Birding in Port O’Connor

Pair of rare Whooping Cranes

Bird watching is growing in popularity as a recreational activity along the Texas Gulf Coast, with Port O’Connor being one of the best birding “hot spots” in the state.

For the last five years the area surrounding Port O’Connor has held the record for the most bird species spotted, in not only the state, but the nation!

In April 1997, Port O’Connor was included in the first annual State of Texas Birding contest, the Great Texas Birding Classic. Noted as the longest birding competition ever conducted in the United States, teams of avid birders competed over a three-day period, throughout three different geographic regions, along a 624-mile stretch of the Texas Gulf coast. The object of the contest was to record the highest possible number of bird species spotted in each region.

Winners of the Birding Classic were awarded a $40,000 “Cash Grand Prize for Conservation,” which was allocated to an approved coastal bird conservation project of their choice.

White Pelicans, photo courtesy of James Prince

Springtime is the peak season for birds making their way to the Port O’Connor area. Throughout the town site and along Boggy Bayou visitors will see White and Brown Pelicans, Lesser Golden Plovers and Pectoral Sandpipers. Also to be spotted are wood warblers, buntings, orioles, tanagers, thrushes, a variety of terns and gulls, black skimmers, American oystercatchers and several species of ducks.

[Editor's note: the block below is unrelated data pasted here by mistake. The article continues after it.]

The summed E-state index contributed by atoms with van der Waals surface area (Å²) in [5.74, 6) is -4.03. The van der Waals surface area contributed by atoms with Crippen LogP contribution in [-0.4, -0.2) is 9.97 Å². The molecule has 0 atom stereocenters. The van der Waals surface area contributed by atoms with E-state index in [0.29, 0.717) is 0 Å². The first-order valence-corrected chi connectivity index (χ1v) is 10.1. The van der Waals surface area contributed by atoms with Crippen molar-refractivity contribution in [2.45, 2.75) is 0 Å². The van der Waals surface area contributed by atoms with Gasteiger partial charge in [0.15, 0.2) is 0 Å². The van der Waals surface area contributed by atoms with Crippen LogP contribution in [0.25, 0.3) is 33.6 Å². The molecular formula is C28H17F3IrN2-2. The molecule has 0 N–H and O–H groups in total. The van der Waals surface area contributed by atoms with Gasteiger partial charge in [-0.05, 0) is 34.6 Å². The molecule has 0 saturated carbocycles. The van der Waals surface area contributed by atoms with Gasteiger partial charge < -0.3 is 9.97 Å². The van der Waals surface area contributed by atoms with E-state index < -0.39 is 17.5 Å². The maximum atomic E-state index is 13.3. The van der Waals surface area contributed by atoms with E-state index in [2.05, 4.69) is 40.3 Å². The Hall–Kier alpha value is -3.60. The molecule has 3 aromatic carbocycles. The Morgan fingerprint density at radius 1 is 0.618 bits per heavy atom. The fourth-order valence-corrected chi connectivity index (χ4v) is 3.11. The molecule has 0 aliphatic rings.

While visiting Port O’Connor and its waterways, a visitor must not neglect a trip to Sundown Island, also known locally as Bird Island. The island, made from the dredging of the Matagorda Ship Channel back in the 60s, has now become the home of at least 18 species of birds, such as snowy egrets, scarlet ibis, roseate spoonbills, reddish egrets, great blue herons, cormorants, oystercatchers, black skimmers, white-faced ibis and a variety of gulls and terns. An impressive 25,000 nesting pairs of birds hatch their young here during the springtime. It is advised that birders enjoy the view of this spoil island from their boat, so as not to disturb the birds and cause them to abandon their nests. The island is also one of the few brown pelican rookeries on the Texas Gulf Coast.

Osprey, courtesy of James Prince

During the summer months, an estimated 37 species of waterfowl, songbirds and shorebirds are known to nest near Port O’Connor, specifically on Matagorda Island. This is the season to observe nesting white-tailed hawks, black-shouldered kites, wilson plovers and least terns, wood storks and the magnificent frigate birds.

A boat trip to Matagorda Island or to other Island beaches will provide additional opportunities to see magnificent Frigate birds in summer, Black Skimmers, Reddish Egrets, Nestling Ploves and Least Tern, Peregrine Falcon and migrating shorebirds in Fall.